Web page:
So when Belichick was informed during his press conference Wednesday that the perennial Pro Bowl  linebacker was retiring, the Patriots coach went briefly down memory lane.
“Tremendous player, tremendous career,” Belichick said. “I’ve known Ray since I went down and visited with him in 1996 prior to the draft in Miami. He’s had a great career, he’s a great player.”
Belichick left his comments at that, knowing full well that if the Bengals and Ravens win their wild-card games this weekend, Lewis will be leading an emotionally charged Ravens team into Gillette on Jan. 13 for an AFC divisional showdown. Everyone remembers what happened the last two times they met in the playoffs. The Ravens beat the Patriots, 33-14, in Jan. 2010 while Patriots exacted revenge with a win over Baltimore in last year’s AFC championship.
Lewis was selected for 13 Pro Bowl teams, tabbed as an Associated Press All Pro 10 times, garnered NFL Defensive Player of the Year honors twice and was named the Super Bowl  XXXV MVP after the Ravens beat the Giants .
He played more games (228) and more seasons (17) than any Ravens player in history, and also set team highs in tackles (1,573) and fumble recoveries (20). He’s second on the franchise list in interceptions (31) and forced fumbles (19) and fourth in sacks (41.5).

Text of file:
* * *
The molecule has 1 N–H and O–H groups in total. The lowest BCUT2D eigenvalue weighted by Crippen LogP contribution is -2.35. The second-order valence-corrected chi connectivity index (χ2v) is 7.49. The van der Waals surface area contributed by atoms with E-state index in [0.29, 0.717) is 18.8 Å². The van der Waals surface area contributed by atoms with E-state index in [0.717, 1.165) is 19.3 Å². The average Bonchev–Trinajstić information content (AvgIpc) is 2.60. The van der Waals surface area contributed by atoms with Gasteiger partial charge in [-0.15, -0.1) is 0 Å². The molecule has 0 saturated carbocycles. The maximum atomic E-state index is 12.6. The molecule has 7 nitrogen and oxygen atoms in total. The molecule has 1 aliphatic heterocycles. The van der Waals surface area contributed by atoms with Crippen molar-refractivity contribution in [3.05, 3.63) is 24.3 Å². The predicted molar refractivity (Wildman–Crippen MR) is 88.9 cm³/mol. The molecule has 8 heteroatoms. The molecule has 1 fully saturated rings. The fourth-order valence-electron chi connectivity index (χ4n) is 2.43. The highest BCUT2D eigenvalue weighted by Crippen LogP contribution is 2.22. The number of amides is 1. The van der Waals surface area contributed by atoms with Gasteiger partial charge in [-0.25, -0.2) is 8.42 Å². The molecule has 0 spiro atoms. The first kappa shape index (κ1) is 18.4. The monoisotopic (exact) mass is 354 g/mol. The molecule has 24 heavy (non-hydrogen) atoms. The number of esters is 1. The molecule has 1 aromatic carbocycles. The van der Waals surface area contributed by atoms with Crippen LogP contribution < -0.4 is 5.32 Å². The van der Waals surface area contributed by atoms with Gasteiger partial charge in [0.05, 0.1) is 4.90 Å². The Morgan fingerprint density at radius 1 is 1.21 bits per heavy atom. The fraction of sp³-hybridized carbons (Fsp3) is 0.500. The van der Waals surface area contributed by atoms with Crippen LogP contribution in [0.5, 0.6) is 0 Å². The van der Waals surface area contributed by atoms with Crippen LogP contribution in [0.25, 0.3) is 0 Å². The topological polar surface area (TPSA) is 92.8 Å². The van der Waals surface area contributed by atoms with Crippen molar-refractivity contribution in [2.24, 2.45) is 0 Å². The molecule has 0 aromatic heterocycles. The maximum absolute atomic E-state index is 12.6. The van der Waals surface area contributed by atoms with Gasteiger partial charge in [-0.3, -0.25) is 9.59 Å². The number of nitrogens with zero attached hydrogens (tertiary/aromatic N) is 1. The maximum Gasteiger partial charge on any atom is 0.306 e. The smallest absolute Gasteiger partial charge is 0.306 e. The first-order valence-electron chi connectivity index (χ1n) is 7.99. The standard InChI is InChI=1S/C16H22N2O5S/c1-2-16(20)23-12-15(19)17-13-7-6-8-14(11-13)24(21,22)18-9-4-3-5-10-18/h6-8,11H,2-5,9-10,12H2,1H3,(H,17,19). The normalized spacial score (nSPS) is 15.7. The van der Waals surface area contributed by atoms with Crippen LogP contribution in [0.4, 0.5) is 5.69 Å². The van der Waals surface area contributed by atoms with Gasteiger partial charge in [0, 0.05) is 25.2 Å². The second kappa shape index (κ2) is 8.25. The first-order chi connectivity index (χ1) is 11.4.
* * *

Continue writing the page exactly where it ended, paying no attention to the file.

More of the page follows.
Lewis, who has played 17 seasons for the Ravens, announced his decision to retire today, telling teammates that “this will be my last ride.”
“I told them I just felt so much peace in where I am with my decision because of everything I’ve done in this league,” Lewis said during the Ravens’ media availability today with several of his teammates watching. “I’ve done it, man. There’s no accolade that I don’t have individually but I’ve never played the game for individual stats. I’ve only played the game to make my team be a better team.”
Lewis injured his triceps in a win over the Cowboys midways through the season and hasn’t played since. Lewis added that “there is no reason for me to not play Sunday” in the Ravens’ wild-card playoff game against the Colts at M&T Bank Stadium.
“Now, God is calling,” Lewis said. “God is calling in so many other areas of life and my children have made the ultimate sacrifice for their father, the ultimate for 17 years. Whether it’s jump on the plane, jump right back, go to school, and I don’t want to see them do no more. I’ve done what I wanted to do in this business and now, it’s my turn to give them back something. It’s either hold onto the game or keep playing or let my kids miss out on times we could be sharing together. I promised my son if he got a full-ride scholarship, Daddy was going to be there. I can’t miss that. I don’t know if I could sit in a meeting room and fight with that war.”
Lewis is the league’s longest tenured defensive player with his original team. He is a lock for the Hall of Fame and will go down in history as one of the greatest middle linebackers ever to play the game.